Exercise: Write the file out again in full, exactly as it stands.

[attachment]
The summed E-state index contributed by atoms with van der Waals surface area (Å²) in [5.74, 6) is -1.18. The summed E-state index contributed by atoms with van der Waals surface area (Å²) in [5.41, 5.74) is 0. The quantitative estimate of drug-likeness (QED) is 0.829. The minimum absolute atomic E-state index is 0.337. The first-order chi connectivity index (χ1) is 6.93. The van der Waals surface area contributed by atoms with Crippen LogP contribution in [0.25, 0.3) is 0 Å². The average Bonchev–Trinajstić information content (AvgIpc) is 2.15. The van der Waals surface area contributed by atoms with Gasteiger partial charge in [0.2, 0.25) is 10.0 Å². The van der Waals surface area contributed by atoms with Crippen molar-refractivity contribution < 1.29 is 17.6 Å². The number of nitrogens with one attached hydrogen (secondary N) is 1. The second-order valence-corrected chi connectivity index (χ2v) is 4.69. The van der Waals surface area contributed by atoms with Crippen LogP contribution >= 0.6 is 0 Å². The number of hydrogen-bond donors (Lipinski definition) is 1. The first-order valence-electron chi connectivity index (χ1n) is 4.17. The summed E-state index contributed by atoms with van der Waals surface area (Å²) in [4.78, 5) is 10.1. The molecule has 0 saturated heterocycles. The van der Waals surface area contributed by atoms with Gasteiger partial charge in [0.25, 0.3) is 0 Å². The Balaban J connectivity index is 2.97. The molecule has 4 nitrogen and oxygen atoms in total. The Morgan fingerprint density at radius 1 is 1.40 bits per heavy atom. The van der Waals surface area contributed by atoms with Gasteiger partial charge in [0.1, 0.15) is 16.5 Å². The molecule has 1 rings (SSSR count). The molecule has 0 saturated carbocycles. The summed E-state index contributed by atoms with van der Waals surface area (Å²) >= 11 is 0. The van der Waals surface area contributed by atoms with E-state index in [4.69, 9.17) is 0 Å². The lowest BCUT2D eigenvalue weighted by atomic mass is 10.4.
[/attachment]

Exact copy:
The summed E-state index contributed by atoms with van der Waals surface area (Å²) in [5.74, 6) is -1.18. The summed E-state index contributed by atoms with van der Waals surface area (Å²) in [5.41, 5.74) is 0. The quantitative estimate of drug-likeness (QED) is 0.829. The minimum absolute atomic E-state index is 0.337. The first-order chi connectivity index (χ1) is 6.93. The van der Waals surface area contributed by atoms with Crippen LogP contribution in [0.25, 0.3) is 0 Å². The average Bonchev–Trinajstić information content (AvgIpc) is 2.15. The van der Waals surface area contributed by atoms with Gasteiger partial charge in [0.2, 0.25) is 10.0 Å². The van der Waals surface area contributed by atoms with Crippen molar-refractivity contribution < 1.29 is 17.6 Å². The number of nitrogens with one attached hydrogen (secondary N) is 1. The second-order valence-corrected chi connectivity index (χ2v) is 4.69. The van der Waals surface area contributed by atoms with Crippen LogP contribution >= 0.6 is 0 Å². The number of hydrogen-bond donors (Lipinski definition) is 1. The first-order valence-electron chi connectivity index (χ1n) is 4.17. The summed E-state index contributed by atoms with van der Waals surface area (Å²) in [4.78, 5) is 10.1. The molecule has 0 saturated heterocycles. The van der Waals surface area contributed by atoms with Gasteiger partial charge in [0.25, 0.3) is 0 Å². The Balaban J connectivity index is 2.97. The molecule has 4 nitrogen and oxygen atoms in total. The Morgan fingerprint density at radius 1 is 1.40 bits per heavy atom. The van der Waals surface area contributed by atoms with Gasteiger partial charge in [0.1, 0.15) is 16.5 Å². The molecule has 1 rings (SSSR count). The molecule has 0 saturated carbocycles. The summed E-state index contributed by atoms with van der Waals surface area (Å²) >= 11 is 0. The van der Waals surface area contributed by atoms with E-state index in [4.69, 9.17) is 0 Å². The lowest BCUT2D eigenvalue weighted by atomic mass is 10.4.